Non-standard
This feature is non-standard and is not on a standards track. Do not use it on production sites facing the Web: it will not work for every user. There may also be large incompatibilities between implementations and the behavior may change in the future.

The toSource() method returns a string representing the source code of the object.

Syntax

Object.toSource();
obj.toSource();

Return value

A string representing the source code of the object.

Description

The toSource() method returns the following values:

  • For the built-in Object object, toSource() returns the following string indicating that the source code is not available:
    function Object() {
        [native code]
    }
    
  • For instances of Object, toSource() returns a string representing the source code.

You can call toSource() while debugging to examine the contents of an object.

Overriding the toSource() method

It is safe for objects to override the toSource() method. For example:

function Person(name) {
  this.name = name;
}

Person.prototype.toSource = function Person_toSource() {
  return 'new Person(' + uneval(this.name) + ')';
};

console.log(new Person('Joe').toSource()); // ---> new Person("Joe")

Built-in toSource() methods

Each core JavaScript type has its own toSource() method. These objects are:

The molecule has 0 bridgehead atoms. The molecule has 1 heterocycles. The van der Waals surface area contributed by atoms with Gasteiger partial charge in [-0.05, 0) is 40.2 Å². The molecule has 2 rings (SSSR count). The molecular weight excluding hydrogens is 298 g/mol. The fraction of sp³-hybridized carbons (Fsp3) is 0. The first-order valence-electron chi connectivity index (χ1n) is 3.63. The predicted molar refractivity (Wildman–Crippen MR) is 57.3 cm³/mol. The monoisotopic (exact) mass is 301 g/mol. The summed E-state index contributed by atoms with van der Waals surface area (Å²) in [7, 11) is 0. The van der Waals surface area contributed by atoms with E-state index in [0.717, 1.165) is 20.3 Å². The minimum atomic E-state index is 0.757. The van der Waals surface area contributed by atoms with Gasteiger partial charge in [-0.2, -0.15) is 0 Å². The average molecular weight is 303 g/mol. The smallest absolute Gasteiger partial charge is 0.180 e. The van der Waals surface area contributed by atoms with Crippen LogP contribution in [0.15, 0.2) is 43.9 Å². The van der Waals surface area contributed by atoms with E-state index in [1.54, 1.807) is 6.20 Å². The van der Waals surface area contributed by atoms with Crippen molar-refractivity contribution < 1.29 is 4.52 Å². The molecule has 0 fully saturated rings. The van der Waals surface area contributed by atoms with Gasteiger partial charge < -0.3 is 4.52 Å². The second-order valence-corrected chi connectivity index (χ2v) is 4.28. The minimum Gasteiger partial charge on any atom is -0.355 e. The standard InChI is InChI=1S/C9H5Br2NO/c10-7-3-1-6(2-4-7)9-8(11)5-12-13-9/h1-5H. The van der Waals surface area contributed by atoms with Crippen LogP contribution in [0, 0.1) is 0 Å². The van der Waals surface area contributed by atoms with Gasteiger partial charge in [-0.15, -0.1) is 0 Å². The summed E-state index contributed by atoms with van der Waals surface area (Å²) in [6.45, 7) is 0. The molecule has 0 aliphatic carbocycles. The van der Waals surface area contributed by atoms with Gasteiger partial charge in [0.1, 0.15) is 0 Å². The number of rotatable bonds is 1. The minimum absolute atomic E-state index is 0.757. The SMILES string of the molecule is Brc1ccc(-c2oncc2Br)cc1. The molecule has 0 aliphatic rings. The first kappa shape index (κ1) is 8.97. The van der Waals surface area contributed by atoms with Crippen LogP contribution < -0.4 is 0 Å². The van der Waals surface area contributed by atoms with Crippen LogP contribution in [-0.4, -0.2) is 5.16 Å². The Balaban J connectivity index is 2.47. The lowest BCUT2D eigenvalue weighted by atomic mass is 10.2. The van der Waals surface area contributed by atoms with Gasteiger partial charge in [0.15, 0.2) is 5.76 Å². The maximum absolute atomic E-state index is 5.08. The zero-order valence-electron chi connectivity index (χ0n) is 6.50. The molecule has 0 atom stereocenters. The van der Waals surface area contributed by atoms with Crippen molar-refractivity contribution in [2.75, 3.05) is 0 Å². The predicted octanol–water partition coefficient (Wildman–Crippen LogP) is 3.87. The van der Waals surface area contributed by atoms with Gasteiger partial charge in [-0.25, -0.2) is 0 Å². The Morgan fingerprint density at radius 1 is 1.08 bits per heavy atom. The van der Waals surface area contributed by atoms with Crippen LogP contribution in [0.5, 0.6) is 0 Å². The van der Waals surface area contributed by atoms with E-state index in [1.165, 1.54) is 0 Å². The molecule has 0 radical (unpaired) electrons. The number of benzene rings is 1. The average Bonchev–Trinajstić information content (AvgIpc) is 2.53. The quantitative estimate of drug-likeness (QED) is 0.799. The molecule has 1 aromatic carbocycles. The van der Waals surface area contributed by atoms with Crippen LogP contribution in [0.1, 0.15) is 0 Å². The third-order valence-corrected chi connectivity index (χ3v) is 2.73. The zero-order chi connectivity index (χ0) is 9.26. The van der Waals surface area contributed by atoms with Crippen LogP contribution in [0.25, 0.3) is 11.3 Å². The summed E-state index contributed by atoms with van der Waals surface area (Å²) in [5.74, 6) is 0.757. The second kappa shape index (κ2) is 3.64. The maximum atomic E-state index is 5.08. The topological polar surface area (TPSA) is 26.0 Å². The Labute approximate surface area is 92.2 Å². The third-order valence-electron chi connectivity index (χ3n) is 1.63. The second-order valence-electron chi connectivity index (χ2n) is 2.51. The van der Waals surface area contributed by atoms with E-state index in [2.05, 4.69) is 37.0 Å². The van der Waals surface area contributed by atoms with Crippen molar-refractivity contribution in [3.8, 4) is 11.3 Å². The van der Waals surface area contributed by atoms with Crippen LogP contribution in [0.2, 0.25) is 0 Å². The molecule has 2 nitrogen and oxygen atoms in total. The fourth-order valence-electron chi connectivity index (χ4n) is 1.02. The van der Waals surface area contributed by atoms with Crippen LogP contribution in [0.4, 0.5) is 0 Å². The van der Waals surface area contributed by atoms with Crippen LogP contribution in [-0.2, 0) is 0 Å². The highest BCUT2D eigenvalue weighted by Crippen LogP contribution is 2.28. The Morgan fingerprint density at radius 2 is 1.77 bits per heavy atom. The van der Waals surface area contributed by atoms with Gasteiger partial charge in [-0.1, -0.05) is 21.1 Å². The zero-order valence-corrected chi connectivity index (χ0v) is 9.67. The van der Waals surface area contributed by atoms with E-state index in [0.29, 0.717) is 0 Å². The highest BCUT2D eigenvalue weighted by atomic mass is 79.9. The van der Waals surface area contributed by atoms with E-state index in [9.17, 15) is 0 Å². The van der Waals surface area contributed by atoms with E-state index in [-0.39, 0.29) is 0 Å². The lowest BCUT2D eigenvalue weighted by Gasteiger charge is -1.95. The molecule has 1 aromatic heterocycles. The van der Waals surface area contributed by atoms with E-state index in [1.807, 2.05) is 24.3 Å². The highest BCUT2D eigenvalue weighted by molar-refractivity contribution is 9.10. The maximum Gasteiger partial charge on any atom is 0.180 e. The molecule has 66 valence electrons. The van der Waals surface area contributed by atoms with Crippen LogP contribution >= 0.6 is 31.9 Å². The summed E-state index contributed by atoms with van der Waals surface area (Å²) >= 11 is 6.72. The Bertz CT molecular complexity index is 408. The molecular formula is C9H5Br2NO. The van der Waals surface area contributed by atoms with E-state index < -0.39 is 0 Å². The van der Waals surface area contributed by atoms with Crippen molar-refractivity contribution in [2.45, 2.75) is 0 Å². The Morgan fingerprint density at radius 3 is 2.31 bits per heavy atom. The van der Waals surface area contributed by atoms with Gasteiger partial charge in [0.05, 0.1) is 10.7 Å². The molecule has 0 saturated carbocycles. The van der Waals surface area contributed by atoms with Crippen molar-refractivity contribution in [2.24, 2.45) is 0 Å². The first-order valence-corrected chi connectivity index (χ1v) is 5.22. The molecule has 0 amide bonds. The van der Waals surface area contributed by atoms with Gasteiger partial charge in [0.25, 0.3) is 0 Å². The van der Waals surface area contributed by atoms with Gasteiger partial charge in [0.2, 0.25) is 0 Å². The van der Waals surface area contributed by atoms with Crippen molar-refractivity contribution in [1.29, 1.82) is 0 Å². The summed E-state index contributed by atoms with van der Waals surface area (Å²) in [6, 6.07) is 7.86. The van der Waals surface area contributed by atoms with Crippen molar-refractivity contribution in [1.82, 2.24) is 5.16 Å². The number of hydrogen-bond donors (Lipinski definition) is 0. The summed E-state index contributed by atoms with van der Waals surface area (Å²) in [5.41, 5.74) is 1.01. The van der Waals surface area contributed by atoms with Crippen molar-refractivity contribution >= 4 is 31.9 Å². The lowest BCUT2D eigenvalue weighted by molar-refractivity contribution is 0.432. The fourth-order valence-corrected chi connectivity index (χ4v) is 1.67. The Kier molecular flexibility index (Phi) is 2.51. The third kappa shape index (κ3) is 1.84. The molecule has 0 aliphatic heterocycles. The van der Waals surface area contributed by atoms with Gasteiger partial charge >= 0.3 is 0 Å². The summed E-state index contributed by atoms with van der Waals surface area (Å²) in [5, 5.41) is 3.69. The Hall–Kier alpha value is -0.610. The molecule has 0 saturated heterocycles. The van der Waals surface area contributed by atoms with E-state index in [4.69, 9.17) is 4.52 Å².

Limitations on cyclical objects

In the case of objects that contain references to themselves, e.g. a cyclically linked list or a tree that can be traversed both ways, toSource() will not recreate the self-reference, as of Firefox 24. For example:

var obj1 = {};
var obj2 = { a: obj1 };
obj1.b = obj2;

console.log('Cyclical: ' + (obj1.b.a == obj1));

var objSource = obj1.toSource(); // returns "({b:{a:{}}})"

obj1 = eval(objSource);

console.log('Cyclical: ' + (obj1.b.a == obj1));

If a cyclical structure is employed and toSource() is needed, the object must provide an override to toSource(), either using a reference to a constructor or providing an anonymous function.

Examples

Using toSource()

The following code defines the Dog object type and creates theDog, an object of type Dog:

function Dog(name, breed, color, sex) {
  this.name = name;
  this.breed = breed;
  this.color = color;
  this.sex = sex;
}

theDog = new Dog('Gabby', 'Lab', 'chocolate', 'female');

Calling the toSource() method of theDog displays the JavaScript source that defines the object:

theDog.toSource();
// returns ({name:"Gabby", breed:"Lab", color:"chocolate", sex:"female"})

Specifications

Not part of any standard. Implemented in JavaScript 1.3.

Browser compatibility

Update compatibility data on GitHub
DesktopMobileServer
ChromeEdgeFirefoxInternet ExplorerOperaSafariAndroid webviewChrome for AndroidEdge MobileFirefox for AndroidOpera for AndroidSafari on iOSSamsung InternetNode.js
Basic support
DeprecatedNon-standard
Chrome No support NoEdge No support NoFirefox Full support 1IE No support NoOpera No support NoSafari No support NoWebView Android No support NoChrome Android No support NoEdge Mobile No support NoFirefox Android Full support 4Opera Android No support NoSafari iOS No support NoSamsung Internet Android No support Nonodejs No support No

Legend

Full support  
Full support
No support  
No support
Non-standard. Expect poor cross-browser support.
Non-standard. Expect poor cross-browser support.
Deprecated. Not for use in new websites.
Deprecated. Not for use in new websites.

See also

Document Tags and Contributors

Last updated by: Jedipedia,